How the Sodomy Plank Got Deleted from the Minnesota GOP Platform
I got involved in Republican Party politics in 1998, and recall being pleasantly surprised to find no platform planks supporting the Minnesota Sodomy law. It sounds like this was removed in 1996.
Margaret Martin from Ourhouse Blog gives the background:
Man oh Man. The legislative session ended without an agreement on major legislation, including the bonding bill. This was actually a victory for fiscal conservatives, since the no agreement also meant no new stadium, no expansion of gambling and no stupid Northstar choo-choo train to nowhere. But during his first two years in office, the Governor reversed his campaign stances on the Stadium and Northstar and became a supporter of both. So, he just couldn't let the session die without another shot at these prizes. In the past few days he opened up the possibility of a special session by suggesting through the media that he was willing to throw a gay marriage ban over the side, a measure sponsored by conservative republican state legislators Sen. Michelle Bachman and Rep. Mary Liz Holberg. I won't get into the merits or not of this piece of legislation but this was an EXTREMELY BONEHEADED political move by the Governor and his peeps, whoever they are. Here we are, about a week out from the state convention, when Pawlenty's only work there should have been to give a rousing speech and get a standing O. But he managed to stick a finger in the eye of the social conservative delegates and create the possibility of havoc at the convention. The media will be enchanted with this, especially after the lovefest (or maybe I should say hatefest) that was the DFL state convention a few weeks ago.
One thing I know from attending MN GOP conventions over the past few years is the absolute worst thing that can happen is a debate over homosexuality. There are serious differences between the social conservatives and the libertarians in the GOP. My first state convention, maybe 1996? I remember a platform discussion about keeping sodomy on the books as a crime. There was the most horrifying parade of emotionalism on display for that debate. The nadir was a letter passed around on the floor proportedly from some paralyzed veteran explaining that the only kind of marital relations he could have with his wife involved what presently constituted sodomy under Minnesota law. Tensions run high, people with more opinions than sense get up and start babbling endlessly and people start to leave. Then questions are raised about quorum, legitimacy of the proceedings. It's a mess. We are faced with a complex situation this year, our President is in the middle of a tough re-election fight. We have several more tough fights in the US house this year and there is the real prospect of losing state house seats. I just hope the delegates can keep their eyes on the prize.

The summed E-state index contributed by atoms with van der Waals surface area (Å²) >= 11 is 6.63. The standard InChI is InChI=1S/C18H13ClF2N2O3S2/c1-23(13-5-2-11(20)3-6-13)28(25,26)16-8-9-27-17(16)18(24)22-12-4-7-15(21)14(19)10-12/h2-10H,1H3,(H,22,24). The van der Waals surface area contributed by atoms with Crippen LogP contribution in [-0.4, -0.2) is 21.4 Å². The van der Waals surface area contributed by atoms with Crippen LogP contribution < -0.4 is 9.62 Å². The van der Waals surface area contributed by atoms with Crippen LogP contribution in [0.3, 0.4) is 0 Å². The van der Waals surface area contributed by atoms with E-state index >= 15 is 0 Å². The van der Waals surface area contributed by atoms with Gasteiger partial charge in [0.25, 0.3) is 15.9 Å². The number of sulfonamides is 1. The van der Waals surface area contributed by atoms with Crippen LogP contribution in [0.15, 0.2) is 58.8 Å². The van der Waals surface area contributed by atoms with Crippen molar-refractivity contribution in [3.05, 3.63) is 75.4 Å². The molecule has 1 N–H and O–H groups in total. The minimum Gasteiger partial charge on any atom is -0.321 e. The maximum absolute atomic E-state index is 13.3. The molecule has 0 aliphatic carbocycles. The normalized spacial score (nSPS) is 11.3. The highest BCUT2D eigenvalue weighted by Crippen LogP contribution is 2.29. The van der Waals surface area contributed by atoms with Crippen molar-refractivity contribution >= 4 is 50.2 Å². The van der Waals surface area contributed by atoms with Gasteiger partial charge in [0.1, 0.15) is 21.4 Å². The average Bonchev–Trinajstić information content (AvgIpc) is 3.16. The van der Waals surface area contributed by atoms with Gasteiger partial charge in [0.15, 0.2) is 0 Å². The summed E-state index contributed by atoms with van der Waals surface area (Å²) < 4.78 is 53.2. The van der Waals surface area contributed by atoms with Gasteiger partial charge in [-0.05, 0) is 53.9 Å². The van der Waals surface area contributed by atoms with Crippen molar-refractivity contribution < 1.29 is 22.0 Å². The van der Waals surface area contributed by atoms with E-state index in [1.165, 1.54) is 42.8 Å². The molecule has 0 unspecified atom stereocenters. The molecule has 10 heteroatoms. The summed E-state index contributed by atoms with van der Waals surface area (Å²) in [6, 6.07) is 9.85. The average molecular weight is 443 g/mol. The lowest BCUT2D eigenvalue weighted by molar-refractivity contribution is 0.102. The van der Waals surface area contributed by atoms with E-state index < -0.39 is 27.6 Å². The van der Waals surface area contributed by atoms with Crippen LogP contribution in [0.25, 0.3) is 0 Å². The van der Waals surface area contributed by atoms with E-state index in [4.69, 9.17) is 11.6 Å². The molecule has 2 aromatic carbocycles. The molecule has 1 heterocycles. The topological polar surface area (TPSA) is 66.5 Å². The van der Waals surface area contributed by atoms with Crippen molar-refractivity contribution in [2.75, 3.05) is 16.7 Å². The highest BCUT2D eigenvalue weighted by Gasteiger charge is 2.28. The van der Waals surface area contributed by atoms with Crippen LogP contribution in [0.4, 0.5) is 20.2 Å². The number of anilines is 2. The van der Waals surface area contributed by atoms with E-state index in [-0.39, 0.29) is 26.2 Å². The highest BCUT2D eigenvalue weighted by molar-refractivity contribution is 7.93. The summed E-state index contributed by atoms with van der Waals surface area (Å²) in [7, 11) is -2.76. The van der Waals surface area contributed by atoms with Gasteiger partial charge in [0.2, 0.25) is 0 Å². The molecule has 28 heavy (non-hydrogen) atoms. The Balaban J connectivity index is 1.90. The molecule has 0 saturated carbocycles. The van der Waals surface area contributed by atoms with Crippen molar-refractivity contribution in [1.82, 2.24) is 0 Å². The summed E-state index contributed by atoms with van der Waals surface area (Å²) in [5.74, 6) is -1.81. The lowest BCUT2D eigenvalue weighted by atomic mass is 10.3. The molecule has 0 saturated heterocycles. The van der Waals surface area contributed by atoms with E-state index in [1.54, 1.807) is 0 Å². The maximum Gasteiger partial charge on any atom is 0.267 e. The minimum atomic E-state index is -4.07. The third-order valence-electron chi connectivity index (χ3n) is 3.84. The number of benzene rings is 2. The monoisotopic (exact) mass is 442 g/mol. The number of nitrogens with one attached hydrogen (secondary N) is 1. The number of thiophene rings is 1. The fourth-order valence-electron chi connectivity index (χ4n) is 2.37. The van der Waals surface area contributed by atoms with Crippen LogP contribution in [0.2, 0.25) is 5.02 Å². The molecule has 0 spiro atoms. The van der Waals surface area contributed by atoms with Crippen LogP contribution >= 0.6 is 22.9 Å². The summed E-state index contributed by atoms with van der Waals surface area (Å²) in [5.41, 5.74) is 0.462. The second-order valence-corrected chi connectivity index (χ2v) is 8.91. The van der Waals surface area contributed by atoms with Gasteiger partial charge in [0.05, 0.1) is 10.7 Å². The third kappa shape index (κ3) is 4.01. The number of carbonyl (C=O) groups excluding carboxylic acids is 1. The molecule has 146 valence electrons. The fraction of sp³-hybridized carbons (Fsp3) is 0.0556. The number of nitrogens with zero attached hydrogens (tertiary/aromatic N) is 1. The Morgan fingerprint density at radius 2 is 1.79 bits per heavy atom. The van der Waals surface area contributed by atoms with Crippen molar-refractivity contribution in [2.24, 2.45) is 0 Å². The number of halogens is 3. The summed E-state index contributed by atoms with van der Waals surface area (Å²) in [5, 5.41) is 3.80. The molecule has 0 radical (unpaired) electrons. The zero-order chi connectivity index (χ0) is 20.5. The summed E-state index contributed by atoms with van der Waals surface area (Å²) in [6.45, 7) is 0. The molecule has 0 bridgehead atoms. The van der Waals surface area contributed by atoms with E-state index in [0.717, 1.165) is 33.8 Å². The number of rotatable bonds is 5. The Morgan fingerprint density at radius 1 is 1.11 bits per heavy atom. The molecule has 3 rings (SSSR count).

But they would have a right to be angry at Pawlenty. After all, a lot of them were convinced by a lot of us to vote for him and not Sullivan at the endorsing convention. Sullivan was the social conservatives choice. It was only after convincing them that Pawlenty's one "bad" vote that had a pro gay rights interpretation was based on a kind of lawyerly bad judgment. What do we tell them now? It will also be interesting to see what Michelle Bachman does. She is definitely Joan of Arc to the social conservative delegates. I reckon she'll be getting a standing O. They aren't going to let her get burned at the stake. And she is not one to back down. She is even talked about as a possible candidate for Congress next time around.
This is why more gays need to participate in Republican Party caucuses and conventions. Having about a dozen delegates and a disciplined floor strategy could make a real difference at the state convention - when the media eyes are on the party.